> Quoth pgsql(at)mohawksoft(dot)com ("Mark Woodward"):
>>> Mark Woodward wrote:
>>>> As a guy who administers a lot of systems, sometimes over the span of
>>>> years, I can not understate the need for "a" place for the admin to
>>>> what databases are on the machine and where they are located.
>>>> Your assertion that this file would "only works for one root-made
>>>> installation on a single filesystem layout" totally misses the point.
>>>> point is that me, a consultant, could find where the database is,
>>>> Given a large system, say it has 3 or 4 separate databases on it. How
>>>> you know which is what?
>>> I think you make a good point. However you probably need to include the
>>> location of the server software too (in case you run multiple
>>> This means there really needs to be a standard location (e.g
>>> /usr/local/etc, /etc ...???? on win32) for this "cluster registration"
>>> file, and you need to list (at minimum):
>> I'm not sure that I agree. At least in my experience, I wouldn't
>> have more than one installation of PostgreSQL in a production
>> machine. It is potentially problematic.
> Curious. On our production machines we seldom have less than four
> PostgreSQL instances on any given machine.
"instances" or "installations?" in a production machine, I would keep only
one version of the software and often multiple data "clusters." (I guess
"cluster" is the right word for a physical database directory.)
> Perhaps we're wrong and should stop that, but I'd need have to have
> evidence WAY more specific than some devoid-of-details claim of "It is
> potentially problematic."
By problematic, I mean, not only do you need to find the database
"cluster," you would also need to find the correct software for it.
"which postmaster" would not be enough.
>>> As Tom hinted, to be effective, this would need to be maintained by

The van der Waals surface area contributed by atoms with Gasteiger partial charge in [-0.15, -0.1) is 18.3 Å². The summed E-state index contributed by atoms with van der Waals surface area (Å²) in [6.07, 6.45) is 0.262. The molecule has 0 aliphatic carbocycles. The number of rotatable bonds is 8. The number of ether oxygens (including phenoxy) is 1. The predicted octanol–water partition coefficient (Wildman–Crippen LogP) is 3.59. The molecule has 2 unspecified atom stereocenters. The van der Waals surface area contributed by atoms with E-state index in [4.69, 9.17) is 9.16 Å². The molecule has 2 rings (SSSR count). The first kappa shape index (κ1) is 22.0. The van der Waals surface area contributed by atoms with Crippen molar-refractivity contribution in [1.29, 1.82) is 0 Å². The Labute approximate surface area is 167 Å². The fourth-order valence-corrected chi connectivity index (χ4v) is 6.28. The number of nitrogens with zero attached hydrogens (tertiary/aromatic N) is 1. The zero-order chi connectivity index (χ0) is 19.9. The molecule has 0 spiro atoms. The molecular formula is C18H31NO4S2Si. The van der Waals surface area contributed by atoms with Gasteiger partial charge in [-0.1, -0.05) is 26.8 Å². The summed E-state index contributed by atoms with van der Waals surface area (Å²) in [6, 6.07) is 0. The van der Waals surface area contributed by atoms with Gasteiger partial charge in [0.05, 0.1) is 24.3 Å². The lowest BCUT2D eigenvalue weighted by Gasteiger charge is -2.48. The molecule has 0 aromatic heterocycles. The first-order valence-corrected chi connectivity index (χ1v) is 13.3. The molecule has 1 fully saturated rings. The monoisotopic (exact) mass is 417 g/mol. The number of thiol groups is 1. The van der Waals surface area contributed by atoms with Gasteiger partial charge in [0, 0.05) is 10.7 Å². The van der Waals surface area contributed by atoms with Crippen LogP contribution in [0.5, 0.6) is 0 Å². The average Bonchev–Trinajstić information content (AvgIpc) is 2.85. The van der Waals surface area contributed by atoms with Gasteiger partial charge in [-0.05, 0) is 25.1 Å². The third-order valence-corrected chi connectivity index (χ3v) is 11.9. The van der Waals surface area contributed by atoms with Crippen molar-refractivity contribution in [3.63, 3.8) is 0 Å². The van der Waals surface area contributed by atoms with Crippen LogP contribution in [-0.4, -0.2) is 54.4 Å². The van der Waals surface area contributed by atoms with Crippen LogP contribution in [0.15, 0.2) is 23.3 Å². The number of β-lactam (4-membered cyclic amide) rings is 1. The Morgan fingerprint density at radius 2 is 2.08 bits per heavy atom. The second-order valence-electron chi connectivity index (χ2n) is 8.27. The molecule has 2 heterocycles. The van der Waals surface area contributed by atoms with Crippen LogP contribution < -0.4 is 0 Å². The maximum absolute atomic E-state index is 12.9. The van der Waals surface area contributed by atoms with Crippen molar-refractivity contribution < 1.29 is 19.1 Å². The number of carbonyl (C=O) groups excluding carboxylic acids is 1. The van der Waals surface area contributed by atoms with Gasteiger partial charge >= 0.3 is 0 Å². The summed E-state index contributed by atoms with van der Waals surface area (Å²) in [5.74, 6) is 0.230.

>>> the installation process, otherwise it is just another source of
>>> confusion (like the Oracle site I went to last year where they had
>>> an incorrect /etc/oratab - I wasted *hours* on that....)
>> At least with "oratab" using standards would help.
>> I can tell you, I have tried to find PostgreSQL installs after a
>> power outage and it is hell. If people know there is *a* standard
>> and are expected to use it, they will, they want their systems to
>> run. As it is PostgreSQL has no standard and provides no mechanism
>> to do this.
> What is happening is entirely proper.
I completely disagree.
> PostgreSQL provides mechanisms; it does NOT impose policies. This is
> not a mistake; it is intentional.
I 100% absolutely agree with the "mechanism not policies" debate, but in
the case of multiple "clusters" on one machine, there is NO postgresql
standard mechanism to aid this.
> If you require a policy, then YOU are free to choose the policy that
> YOU need. You're not forced to accept other peoples' policies that
> may conflict with things in your environment.
The problem is that there is no mechanism through which one can implement
policy. You are left to "roll your own" each and every time. A mechanism
provided, but not enforced, by postgresql would go a LONG way toward
enabling a coherent policy.
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